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Express.co.uk understands Michael Gove has been holding private meetings with rival politicians on the issue. Meanwhile, George Galloway has openly approached rival Scottish political parties to form a pact.
It comes after support for Scottish independence reached 55 percent earlier this month whilst polling puts the SNP on course for a majority at next year’s Scottish Parliament elections.
Mr Galloway, the Alliance for Unity party leader, approached Scottish Labour’s Richard Leonard asking for an electoral pact when standing for Holyrood.
But speaking today, Mr Leonard declined the offer stressing that Scottish Labour can manage alone in next years’ Holyrood’s elections.
Mr Leonard said he had “made clear that the Labour Party is not interested in going into any electoral pacts” and stressed, “We will fight next year’s election as an independent, distinctive Scottish Labour Party on our own manifesto.”
Mr Galloway hinted on social media this week of the possibility of allowing thousands of Scots living elsewhere in Britain to have a say in any second independence referendum following a potential pact with the Tories.
He added on Twitter: “I’ll tell you this if there’s to be a second IndyRef, then 795,000 Scots living elsewhere in the UK must have a vote”
“If UK ex-pats can vote in general elections from Spain then an existential question like Separatism must be answered by all Scots.”
Mr Gove replied: “Interesting question” hinting at the prospect that the UK government could accept a second referendum would have to take place.
Express.co.uk understands the Cabinet Office minister had met privately with figures from other parties, including former First Labour Minister of Scotland Jack McConnell, to discuss support for the Union.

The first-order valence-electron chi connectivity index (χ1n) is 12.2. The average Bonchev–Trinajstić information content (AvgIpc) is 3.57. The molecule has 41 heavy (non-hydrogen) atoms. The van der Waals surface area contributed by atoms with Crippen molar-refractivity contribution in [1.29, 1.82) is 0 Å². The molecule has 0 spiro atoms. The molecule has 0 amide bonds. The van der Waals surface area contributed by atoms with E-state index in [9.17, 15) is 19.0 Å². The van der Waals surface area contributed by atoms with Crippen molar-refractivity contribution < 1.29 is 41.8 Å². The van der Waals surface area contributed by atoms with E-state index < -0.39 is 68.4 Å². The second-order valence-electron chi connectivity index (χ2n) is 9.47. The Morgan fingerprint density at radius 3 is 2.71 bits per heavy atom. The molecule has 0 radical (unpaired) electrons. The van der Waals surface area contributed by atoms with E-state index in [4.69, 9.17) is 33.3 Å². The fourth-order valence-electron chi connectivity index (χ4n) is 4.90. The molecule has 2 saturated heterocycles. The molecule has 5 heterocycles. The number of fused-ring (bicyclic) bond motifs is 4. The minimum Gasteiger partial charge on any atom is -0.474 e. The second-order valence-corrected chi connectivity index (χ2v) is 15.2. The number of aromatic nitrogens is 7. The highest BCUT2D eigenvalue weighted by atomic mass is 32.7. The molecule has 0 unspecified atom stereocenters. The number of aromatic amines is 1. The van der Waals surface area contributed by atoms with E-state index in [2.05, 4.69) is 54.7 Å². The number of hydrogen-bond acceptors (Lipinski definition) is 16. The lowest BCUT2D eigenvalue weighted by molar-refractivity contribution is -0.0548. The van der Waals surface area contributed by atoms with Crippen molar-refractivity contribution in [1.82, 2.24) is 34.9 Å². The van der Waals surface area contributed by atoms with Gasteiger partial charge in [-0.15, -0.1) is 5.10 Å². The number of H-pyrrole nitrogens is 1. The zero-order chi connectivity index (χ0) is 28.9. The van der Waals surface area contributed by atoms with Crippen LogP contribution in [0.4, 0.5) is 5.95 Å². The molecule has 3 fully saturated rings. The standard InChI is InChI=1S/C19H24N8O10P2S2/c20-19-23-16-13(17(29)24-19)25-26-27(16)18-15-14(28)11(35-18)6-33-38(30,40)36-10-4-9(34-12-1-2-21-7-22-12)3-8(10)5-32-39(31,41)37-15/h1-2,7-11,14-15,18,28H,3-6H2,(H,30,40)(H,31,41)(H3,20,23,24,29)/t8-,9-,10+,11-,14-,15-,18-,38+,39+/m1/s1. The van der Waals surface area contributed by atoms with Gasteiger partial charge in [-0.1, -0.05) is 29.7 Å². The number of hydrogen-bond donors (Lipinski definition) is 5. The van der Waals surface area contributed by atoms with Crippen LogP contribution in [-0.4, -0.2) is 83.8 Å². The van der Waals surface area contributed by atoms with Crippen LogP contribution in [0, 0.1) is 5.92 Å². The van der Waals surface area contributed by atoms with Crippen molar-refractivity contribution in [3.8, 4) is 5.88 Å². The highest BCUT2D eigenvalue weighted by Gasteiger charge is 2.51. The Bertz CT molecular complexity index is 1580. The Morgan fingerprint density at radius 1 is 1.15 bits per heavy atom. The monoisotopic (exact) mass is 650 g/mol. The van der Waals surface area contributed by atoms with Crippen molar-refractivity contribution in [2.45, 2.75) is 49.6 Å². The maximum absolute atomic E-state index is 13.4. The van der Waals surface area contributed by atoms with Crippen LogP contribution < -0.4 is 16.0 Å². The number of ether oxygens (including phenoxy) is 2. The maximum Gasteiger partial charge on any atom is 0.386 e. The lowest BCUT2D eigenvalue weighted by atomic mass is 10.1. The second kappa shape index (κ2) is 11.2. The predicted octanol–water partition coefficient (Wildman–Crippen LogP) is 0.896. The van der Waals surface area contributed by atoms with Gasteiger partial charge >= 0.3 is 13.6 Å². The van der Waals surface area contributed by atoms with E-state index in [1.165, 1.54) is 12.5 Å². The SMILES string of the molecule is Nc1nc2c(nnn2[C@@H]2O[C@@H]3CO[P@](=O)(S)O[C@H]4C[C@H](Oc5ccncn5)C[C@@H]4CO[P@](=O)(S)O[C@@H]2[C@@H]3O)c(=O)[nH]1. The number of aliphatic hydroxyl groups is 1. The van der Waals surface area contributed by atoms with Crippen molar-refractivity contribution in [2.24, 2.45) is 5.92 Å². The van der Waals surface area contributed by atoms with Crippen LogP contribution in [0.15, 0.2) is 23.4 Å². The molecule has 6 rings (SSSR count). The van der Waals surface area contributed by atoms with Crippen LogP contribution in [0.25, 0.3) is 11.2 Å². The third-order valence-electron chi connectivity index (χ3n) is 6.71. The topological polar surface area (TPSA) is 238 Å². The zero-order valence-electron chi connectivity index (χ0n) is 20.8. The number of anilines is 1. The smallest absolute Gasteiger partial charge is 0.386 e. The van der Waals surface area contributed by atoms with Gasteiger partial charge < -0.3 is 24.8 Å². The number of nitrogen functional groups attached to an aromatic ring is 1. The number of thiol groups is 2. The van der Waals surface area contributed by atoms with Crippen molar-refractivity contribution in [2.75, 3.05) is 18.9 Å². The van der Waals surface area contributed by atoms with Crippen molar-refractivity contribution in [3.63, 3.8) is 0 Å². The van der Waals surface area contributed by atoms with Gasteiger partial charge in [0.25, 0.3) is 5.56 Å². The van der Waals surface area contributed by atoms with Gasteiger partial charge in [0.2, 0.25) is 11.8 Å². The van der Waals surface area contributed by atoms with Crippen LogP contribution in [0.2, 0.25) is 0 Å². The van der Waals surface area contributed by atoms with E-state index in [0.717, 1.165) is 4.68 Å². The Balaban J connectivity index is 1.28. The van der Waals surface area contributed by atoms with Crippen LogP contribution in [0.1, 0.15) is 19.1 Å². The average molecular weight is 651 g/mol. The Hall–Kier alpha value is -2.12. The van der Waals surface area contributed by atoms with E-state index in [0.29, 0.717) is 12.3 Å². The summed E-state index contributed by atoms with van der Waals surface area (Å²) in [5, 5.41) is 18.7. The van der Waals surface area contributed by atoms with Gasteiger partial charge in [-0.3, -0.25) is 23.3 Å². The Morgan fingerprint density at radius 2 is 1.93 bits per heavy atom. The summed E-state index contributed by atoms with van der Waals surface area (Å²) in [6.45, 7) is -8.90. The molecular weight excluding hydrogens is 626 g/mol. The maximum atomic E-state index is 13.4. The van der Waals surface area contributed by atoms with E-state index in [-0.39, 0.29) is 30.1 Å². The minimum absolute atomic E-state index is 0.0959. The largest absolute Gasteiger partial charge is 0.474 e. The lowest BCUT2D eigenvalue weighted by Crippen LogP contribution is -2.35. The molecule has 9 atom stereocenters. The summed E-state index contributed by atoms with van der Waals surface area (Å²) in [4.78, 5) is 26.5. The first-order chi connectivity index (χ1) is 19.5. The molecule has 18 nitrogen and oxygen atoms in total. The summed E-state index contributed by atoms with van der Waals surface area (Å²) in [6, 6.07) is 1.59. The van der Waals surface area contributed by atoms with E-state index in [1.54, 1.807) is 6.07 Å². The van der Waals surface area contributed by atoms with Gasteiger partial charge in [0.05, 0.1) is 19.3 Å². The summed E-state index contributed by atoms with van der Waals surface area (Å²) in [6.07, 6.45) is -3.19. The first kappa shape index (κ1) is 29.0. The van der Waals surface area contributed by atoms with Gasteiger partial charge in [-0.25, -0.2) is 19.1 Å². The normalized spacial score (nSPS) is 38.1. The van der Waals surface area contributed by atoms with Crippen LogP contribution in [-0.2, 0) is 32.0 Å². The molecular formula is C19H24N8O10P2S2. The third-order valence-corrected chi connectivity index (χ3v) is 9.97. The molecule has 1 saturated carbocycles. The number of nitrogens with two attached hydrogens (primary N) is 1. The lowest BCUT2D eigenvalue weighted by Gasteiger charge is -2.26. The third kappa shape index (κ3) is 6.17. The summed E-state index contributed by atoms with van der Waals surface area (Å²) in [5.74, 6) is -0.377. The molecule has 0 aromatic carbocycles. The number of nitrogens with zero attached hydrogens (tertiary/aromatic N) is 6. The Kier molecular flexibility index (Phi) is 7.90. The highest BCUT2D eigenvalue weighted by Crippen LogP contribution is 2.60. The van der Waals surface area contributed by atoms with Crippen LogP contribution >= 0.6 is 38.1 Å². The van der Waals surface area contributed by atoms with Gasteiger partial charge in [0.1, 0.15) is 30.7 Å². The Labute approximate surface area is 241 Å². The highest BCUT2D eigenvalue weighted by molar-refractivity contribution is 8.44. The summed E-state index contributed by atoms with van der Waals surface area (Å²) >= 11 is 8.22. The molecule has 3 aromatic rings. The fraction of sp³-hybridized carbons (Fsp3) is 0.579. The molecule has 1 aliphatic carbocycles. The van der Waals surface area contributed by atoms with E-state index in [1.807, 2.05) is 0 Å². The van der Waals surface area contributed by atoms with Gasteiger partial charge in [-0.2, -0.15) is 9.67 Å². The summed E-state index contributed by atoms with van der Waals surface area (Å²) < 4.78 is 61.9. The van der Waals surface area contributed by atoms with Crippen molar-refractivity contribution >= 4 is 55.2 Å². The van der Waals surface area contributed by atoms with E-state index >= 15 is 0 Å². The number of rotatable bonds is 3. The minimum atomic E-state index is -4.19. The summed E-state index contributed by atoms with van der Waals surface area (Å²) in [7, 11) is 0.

But SNP sources told this website the opposition were “scared” of the growing movement on Scottish independence.
Keth Brown, deputy leader of the SNP, added: “The SNP continue to demand the people of Scotland get to choose our future in another independence referendum rather than having an untrustworthy Tory Government – who we didn’t vote for – imposing damaging policies like Brexit on us.”
Responding to Mr Gove’s Tweet, Deputy FM John Swinney claims Westminster is “accepting the reality” that there will have to be a second referendum on independence.
Mr Swinney added: “This move and this talk is essentially an indication of an acceptance of the reality that we’re now facing.
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“That support for Scottish independence is demonstrating itself at a strong, consistent Yes position and majority support for Yes which is now emerging in a number of polls.
“So I think what we’re now seeing is the UK Government accepting that there will have to be a referendum on independence, and that’s a welcome position for them to take and it’s a democratic position for them to take.”
He continued: “We had a referendum in 2014 in which people took the view that this was a well-organised referendum, with the correct franchise in which the people who are eligible to vote here in Scotland were able to do so.
“And I think that served us well, there was an international commendation for the strength and the quality of the process we put in place in 2014.
“And I don’t think we should deviate from that because of the inconvenience for the UK Government of the fact that Yes support is now demonstrating such a strong position within Scotland.”
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